fairtrade bananas

Spare us the sympathy

Sir, I’m pleased it’s Fairtrade Fortnight (‘British shoppers standing up for Fairtrade,’ thegrocer.co.uk, 29 February). I run a Fair Trade business. But I am less pleased at the tired rhetoric designed to elicit sympathetic support for small-scale farmers in ‘developing’ countries. My business is 44% owned by a collective of small-scale farmers from some of the poorest countries in the world. I don’t feel sorry for them - I am forever in awe of their hard work, dedication and ingenuity. The Fairtrade mark ensures decent payment for hard work at least; and at best true empowerment and equality of opportunity as opposed to a passive position at the bottom end of the supply chain. So, stand up for Fairtrade farmers but spare us the sympathy.

Kate Gaskell, MD, Liberation Foods

Kitted out for recalls

Sir, Following the recall by Mars, food safety in the supply chain will once again be at the forefront of manufacturers’ minds, given the risk of having to pay compensation or losing consumers’ trust. For our customers food safety is crucial and we recognise the importance of investing in specialist facilities and machinery that are able to detect anomalies and ensure the quality of products. High profile cases such as the Mars recall serve as a reminder that businesses must invest in food safety strategies to protect supply chain challenges.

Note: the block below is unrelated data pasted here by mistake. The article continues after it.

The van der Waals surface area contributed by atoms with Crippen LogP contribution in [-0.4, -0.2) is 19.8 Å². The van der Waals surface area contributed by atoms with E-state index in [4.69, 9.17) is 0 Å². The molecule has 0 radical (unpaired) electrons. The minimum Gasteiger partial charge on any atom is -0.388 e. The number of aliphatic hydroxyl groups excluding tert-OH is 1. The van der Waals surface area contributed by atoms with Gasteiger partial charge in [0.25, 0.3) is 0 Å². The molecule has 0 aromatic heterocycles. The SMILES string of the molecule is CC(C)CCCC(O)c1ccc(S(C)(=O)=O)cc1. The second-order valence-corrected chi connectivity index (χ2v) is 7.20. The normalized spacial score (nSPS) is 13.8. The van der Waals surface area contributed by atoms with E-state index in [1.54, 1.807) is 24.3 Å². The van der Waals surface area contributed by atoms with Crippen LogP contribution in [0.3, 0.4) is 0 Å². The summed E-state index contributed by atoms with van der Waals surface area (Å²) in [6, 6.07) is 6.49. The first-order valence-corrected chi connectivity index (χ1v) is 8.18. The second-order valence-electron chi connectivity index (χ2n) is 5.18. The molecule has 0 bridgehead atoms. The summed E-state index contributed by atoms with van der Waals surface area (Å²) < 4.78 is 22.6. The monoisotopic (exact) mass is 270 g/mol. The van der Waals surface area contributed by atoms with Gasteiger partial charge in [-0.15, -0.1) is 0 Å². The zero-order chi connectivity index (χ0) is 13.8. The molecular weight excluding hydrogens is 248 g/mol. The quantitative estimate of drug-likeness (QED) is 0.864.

Alastair Isbister, VP consumer and tradeteam, DHL Supply Chain

Loss of control over pay

Sir, The BRC has reported this week that the retail sector is facing the loss of up to 900,000 jobs and the closure of thousands of shops in the next decade, stating that rising costs due to the national living wage and the new apprenticeship levy (set at 0.5% of payroll) could speed up job cuts. The intentions of both these measures are laudable. However, they pose a serious challenge to a sector already under strain. While the impact will vary from retailer to retailer, all retailers face a significant increase in costs that will erode profits and reduce the funds available for training and investment. The axe must fall somewhere, and some job losses or recruitment freezes may be inevitable. The sector is losing much control over how staff are paid so difficult organisational decisions lie ahead.

Stuart Jones, head of employment, pensions and immigration, Weightmans